Gold Smells Trouble

Gold versus paper money

Before I get into today’s Markets and Money, just a heads up about Bill Bonner’s essay today. It resonated with me because I’m currently re-reading Daniel Kahneman’s classic, Thinking, Fast and Slow, which points out the futility of making predictions in environments as complex as financial markets.

Yet predict we all do. And if we’re not predicting, we’re hanging off the predictions of others. That’s because, as the book points out, we’re hardwired to make sense of a chaotic and unpredictable world. It’s a survival mechanism. If we believed that the world is truly random and unpredictable, and chaotic and cruel, we’d be in a state of anarchy.

In his essay today, Bill explains why the forecasts of classical economists are almost always wrong. They use models that don’t work. If you’re sick of hearing about these forecasts emanating from broken models, you’ll love Phillip J. Andersons’ Cycles, Trends and Forecasts, which officially launches today.

Phil’s work — as far as we understand it — is not so much about making short term predictions as it is about following long term cycles…stuff that happens over and over again.

Well, that was some rally yesterday, huh? Clearly a lot of punters expected a different outcome from the US Federal Reserve’s two-day meeting on monetary policy. But what they got was more of the same. That is, interest rates will remain on hold until probably the next world cup…and so in the meantime, please keep speculating.

This seemed to catch traders off guard — in Australia anyway — and a round of short-covering saw the Australian stock market shoot higher for the largest gain in seven months. The thing to watch for now is follow through buying. I suspect it will be tepid.

Not so in the gold market though. Having had a day to reflect on Fed boss Janet Yellen’s comments, traders decided to dump the dollar and buy commodities. Gold surged, breaking through many layers of resistance. It’s up about US$40 bucks an ounce from this time yesterday.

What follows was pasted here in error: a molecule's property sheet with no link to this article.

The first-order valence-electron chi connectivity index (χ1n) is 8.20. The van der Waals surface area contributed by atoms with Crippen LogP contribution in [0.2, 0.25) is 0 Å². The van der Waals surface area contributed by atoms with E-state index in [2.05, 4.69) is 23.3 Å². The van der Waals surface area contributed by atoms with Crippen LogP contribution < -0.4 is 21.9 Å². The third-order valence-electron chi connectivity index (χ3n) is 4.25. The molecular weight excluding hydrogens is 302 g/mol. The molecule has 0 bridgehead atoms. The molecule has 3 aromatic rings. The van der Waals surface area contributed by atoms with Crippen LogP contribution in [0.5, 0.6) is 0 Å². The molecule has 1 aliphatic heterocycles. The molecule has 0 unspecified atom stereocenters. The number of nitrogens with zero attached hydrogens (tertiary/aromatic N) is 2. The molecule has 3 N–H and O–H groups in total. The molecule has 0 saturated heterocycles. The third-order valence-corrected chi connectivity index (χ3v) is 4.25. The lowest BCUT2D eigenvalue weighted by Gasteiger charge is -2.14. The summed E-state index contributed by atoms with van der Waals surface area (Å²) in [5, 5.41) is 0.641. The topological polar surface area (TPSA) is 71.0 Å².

Last week, in a report to Sound Money. Sound Investments. subscribers, your editor wrote that there was mounting evidence that the gold price was forming an important long term bottom. We recommended a little known gold stock with huge potential to take advantage of this view.

So far, so good on that call. But we’re under no illusions. It was just luck…

We could be about to get luckier though. Check out the chart below, which shows gold blasting through resistance. It’s now back above its 50 and 200-day moving average. And it happened on strong volume, which is a good sign. The RSI momentum indicator is about to move into overbought territory, so you should expect some sort of correction soon. But if gold can gain support above the moving averages, then the bottom of this long bear market may well be in.

Gold blasting through resistance

Gold Price

click to enlarge

Why is gold rallying though? In short, nervousness towards central bankers, and Janet Yellen in particular. Her comments yesterday indicated that the US Federal Reserve wasn’t too concerned about inflation.

Well, the market clearly didn’t think much of that.

I’ve said for some time that gold isn’t really an inflation play. It’s an anti-central banker play and insurance against a fragile financial system. This could merely be a case of short-covering, or it could be the start of growing wariness towards Yellen’s reign. Keep a close eye on gold to find out.


Greg Canavan
for Markets and Money

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Greg Canavan

Greg Canavan is a Contributing Editor at Markets & Money and Head of Research at Port Phillip Publishing.

He advocates a counter-intuitive investment philosophy based on the old adage that ‘ignorance is bliss’.

Greg says that investing in the ‘Information Age’ means you now have all the information you need. But is it really useful? Much of it is noise, and serves to confuse rather than inform investors.

Greg Canavan

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Gold isn’t worth anything unless you have it in your hand.
It is not necessary to predict the stock market. Just follow the oil production numbers and the future speaks for itself.

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